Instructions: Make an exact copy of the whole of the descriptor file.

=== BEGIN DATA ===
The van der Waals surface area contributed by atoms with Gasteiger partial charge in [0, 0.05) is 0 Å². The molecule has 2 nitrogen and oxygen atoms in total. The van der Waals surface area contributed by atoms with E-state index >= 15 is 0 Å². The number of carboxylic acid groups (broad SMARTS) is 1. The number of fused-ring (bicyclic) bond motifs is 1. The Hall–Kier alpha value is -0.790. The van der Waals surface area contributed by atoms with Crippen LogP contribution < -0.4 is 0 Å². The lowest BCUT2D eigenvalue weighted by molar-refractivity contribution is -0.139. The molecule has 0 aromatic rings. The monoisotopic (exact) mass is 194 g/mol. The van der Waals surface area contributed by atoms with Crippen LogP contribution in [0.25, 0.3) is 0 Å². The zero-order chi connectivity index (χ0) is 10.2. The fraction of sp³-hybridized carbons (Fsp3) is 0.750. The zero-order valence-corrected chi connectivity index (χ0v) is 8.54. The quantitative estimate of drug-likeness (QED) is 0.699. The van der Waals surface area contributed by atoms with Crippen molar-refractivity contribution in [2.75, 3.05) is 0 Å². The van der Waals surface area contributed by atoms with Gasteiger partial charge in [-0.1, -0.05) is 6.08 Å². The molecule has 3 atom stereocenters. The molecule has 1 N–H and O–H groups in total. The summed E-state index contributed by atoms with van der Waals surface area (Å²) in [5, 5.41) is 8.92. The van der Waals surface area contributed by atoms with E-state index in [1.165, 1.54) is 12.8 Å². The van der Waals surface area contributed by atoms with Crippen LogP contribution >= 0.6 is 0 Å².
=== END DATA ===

The van der Waals surface area contributed by atoms with Gasteiger partial charge in [0, 0.05) is 0 Å². The molecule has 2 nitrogen and oxygen atoms in total. The van der Waals surface area contributed by atoms with E-state index >= 15 is 0 Å². The number of carboxylic acid groups (broad SMARTS) is 1. The number of fused-ring (bicyclic) bond motifs is 1. The Hall–Kier alpha value is -0.790. The van der Waals surface area contributed by atoms with Crippen LogP contribution < -0.4 is 0 Å². The lowest BCUT2D eigenvalue weighted by molar-refractivity contribution is -0.139. The molecule has 0 aromatic rings. The monoisotopic (exact) mass is 194 g/mol. The van der Waals surface area contributed by atoms with Crippen LogP contribution in [0.25, 0.3) is 0 Å². The zero-order chi connectivity index (χ0) is 10.2. The fraction of sp³-hybridized carbons (Fsp3) is 0.750. The zero-order valence-corrected chi connectivity index (χ0v) is 8.54. The quantitative estimate of drug-likeness (QED) is 0.699. The van der Waals surface area contributed by atoms with Crippen molar-refractivity contribution in [2.75, 3.05) is 0 Å². The van der Waals surface area contributed by atoms with Gasteiger partial charge in [-0.1, -0.05) is 6.08 Å². The molecule has 3 atom stereocenters. The molecule has 1 N–H and O–H groups in total. The summed E-state index contributed by atoms with van der Waals surface area (Å²) in [5, 5.41) is 8.92. The van der Waals surface area contributed by atoms with E-state index in [1.165, 1.54) is 12.8 Å². The van der Waals surface area contributed by atoms with Crippen LogP contribution >= 0.6 is 0 Å².